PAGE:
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Marriage &
Family
   
MAJORITY OF AUSTRALIANS OPTING FOR CIVIL WEDDINGS
More Australians are marrying but are turning their backs on religious ceremonies, according to the Australian Bureau of Statistics (ABS).
    Figures released by the ABS yesterday found for the first time in 1999 more than half of couples were choosing civil rather than religious celebrants.
    The number of marriages grew slightly in 1999 but so did separations, amid estimates that if the present divorce rate continued, 46 per cent of future marriages would fail.
    But while the marriage rate is continuing, the upward trend begun in 1997, the report found an increasing number of Australian men and women were unlikely to choose to marry at all.
    "If the 1995-97 marriage rates were to continue in future, it is estimated that 28 per cent of men and 23 per cent of women will never marry in their lifetimes," it said.
    Demographer Peter Macdonald said the higher marriage level did not reflect a greater respect for the institution.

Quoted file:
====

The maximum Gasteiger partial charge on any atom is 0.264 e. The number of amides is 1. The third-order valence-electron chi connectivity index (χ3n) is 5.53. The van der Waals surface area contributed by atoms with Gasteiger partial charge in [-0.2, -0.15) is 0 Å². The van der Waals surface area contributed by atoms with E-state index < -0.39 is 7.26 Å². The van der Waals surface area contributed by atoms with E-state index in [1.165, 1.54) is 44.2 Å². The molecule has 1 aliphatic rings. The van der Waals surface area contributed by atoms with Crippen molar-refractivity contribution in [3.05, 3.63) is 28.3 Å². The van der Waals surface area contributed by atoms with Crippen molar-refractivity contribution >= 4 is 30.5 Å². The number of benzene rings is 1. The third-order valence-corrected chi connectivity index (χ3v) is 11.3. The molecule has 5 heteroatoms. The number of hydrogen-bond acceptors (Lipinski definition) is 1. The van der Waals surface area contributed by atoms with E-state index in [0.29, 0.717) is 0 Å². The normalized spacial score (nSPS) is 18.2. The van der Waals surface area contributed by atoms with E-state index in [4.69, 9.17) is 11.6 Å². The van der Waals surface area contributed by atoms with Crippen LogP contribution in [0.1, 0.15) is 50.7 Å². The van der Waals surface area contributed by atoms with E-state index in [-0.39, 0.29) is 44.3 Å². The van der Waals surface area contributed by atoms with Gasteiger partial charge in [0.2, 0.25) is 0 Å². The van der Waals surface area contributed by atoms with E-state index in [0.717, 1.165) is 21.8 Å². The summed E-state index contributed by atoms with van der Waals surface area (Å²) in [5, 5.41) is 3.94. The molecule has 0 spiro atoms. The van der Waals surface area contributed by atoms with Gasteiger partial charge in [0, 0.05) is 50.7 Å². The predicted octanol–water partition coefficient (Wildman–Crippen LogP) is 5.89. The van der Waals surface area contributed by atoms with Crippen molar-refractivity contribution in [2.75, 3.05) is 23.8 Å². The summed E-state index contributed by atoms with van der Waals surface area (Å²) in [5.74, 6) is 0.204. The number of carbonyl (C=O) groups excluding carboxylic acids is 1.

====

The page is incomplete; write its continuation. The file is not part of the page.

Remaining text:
"There's some big groups who were born around about 1970 in Australia who are now at the kind of peak marrying ages, and that's the reason why the number of marriages is going up," he said. The ABS figures found more than two thirds of Australian couples lived together before marriage, while just under a million (about 862,000) were satisfied with a de facto relationship.
    More details are on the ABS site at http://www.abs.gov.au/Ausstats/ABS%40.nsf/e8ae5488b598839cca25682000131612/893c1288678fd232ca2568a90013939c!OpenDocument
   
22 Sep 00



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